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Demosthenes's avatar

Where do you get your news? What is your #1 trusted source?

Asked by Demosthenes (5126points) 2 months ago

I’m sure this question has been asked before. But it’s me and I want to know now!

The question about comedic news (Colbert, Trevor Noah) and the contempt some have for using these as news sources made me wonder what you use as your news source. Do you watch cable news? Local TV news? Read newspapers? Listen to news radio? Do you get it from YouTube? Google News? A magazine? A blog? Fluther (dear God no)?

I primarily get my headlines from Google News, which samples a number of major (and minor) sources. Then I will click on articles and read them, from wherever they happen to come.

I don’t watch the News on TV, but I do listen to NPR in the mornings and I also subscribe to the New Yorker, which is analysis more than outright “news”.

Let’s try to refrain from bashing. I’m interested in what you like, not what you don’t like.

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15 Answers

snowberry's avatar

I have two Christians newspapers I read, and a really lovely app called Red Alert. it’s not news, but it’s real-time events in Israel, especially tracking bombs coming in from other countries.

i use DuckDuckGo to search for news on various topics. When I really want to find out what is going on, I read the news from both sides of the issue, and I know the truth is often (but not always) somewhere in the middle.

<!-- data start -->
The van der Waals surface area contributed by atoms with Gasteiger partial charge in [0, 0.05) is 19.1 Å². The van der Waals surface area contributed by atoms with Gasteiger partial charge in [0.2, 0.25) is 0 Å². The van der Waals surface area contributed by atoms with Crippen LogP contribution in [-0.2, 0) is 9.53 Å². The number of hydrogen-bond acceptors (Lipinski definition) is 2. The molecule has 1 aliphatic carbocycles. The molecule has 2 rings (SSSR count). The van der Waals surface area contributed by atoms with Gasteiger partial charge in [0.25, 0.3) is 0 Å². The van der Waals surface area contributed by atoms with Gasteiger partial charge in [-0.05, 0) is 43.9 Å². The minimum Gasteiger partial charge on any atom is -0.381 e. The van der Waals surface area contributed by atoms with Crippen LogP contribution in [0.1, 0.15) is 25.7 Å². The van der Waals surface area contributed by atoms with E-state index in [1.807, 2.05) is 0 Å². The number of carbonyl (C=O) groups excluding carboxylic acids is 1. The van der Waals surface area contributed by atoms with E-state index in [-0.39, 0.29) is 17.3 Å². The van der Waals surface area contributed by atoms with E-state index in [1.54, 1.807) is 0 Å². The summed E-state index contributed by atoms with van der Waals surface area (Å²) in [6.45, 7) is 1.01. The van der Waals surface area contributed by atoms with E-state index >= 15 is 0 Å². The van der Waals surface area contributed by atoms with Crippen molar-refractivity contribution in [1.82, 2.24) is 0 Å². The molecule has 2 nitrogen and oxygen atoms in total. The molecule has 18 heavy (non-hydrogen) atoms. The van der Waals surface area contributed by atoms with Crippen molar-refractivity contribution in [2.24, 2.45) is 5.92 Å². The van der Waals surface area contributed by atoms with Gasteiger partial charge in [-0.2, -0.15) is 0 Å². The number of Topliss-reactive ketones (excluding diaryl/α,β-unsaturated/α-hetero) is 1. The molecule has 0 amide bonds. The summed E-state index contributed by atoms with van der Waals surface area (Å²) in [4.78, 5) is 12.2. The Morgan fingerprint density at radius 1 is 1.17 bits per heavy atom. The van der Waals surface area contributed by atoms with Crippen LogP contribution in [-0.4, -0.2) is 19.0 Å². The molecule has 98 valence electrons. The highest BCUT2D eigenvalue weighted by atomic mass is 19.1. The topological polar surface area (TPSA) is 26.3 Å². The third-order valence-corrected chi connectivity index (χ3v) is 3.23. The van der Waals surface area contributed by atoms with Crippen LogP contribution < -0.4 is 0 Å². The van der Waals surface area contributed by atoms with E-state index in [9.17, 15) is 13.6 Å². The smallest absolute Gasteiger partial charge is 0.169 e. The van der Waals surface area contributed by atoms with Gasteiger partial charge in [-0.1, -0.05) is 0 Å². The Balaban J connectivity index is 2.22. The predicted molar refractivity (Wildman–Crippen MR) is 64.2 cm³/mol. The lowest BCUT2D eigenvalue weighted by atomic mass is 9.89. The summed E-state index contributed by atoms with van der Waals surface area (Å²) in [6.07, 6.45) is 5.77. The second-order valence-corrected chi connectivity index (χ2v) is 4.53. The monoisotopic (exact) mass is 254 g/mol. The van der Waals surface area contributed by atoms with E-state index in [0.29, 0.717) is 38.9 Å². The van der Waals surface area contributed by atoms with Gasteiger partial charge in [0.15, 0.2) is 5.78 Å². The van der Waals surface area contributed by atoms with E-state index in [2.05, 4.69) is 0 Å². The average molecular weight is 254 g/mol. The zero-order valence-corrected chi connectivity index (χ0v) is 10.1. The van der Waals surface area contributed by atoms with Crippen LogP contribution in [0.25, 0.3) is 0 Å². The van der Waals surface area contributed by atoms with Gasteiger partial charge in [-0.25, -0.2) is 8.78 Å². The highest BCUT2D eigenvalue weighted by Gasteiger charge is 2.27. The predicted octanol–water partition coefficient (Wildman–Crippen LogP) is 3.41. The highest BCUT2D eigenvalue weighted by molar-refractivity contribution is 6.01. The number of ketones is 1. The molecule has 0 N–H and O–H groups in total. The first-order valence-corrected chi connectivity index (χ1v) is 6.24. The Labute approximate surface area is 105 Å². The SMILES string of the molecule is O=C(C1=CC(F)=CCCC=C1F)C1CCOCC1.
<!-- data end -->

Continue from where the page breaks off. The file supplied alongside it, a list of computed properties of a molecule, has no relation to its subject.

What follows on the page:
Jeruba's avatar

Mostly online, daily or almost daily, from recognized news sources: New York Times, Washington Post, San Jose Mercury News, Boston Globe, NPR, BBC, Der Spiegel (English Edition), and the Quincy (Mass.) Patriot Ledger.

I also check in less frequently with CBC, Al Jazeera, the Guardian, the Times of Israel, South China Morning Post, the Scotsman, Austin Statesman, IceNews, Dutch News, the Wall Street Journal, and the Fairfield (Iowa) Ledger, as well as several others from time to time.

For a quick overview, I look at msn news.

I hear radio news on NPR when I’m in my car.

I often read Time Magazine (which ain’t what it used to be), and I get the paper edition of San Jose Mercury News four days a week.

No network or cable TV news for me; in fact, just no TV.

I enjoy some of the late-night TV satirists when I see them on YouTube, but I don’t catch them regularly. And I don’t consider them to be the same thing as news, even though they do cover current events. They make no claim to objective journalism.

Oh, and I often check recent political cartoons. Plenty going on there.

But I have no #1 source. I always want at least two views.

kritiper's avatar

I have three equal sources I check continually: NBC, CBS, and my local newspaper.

Adagio's avatar

New Zealand’s public radio, Radio New Zealand.

MrGrimm888's avatar

Google news primarily. I have a way to look at “my news,” or “headlines.” One is more geared towards my own personal preferences, like Raider’s football news. The other, I think, is unbiased and just gives multiple sources on all topics.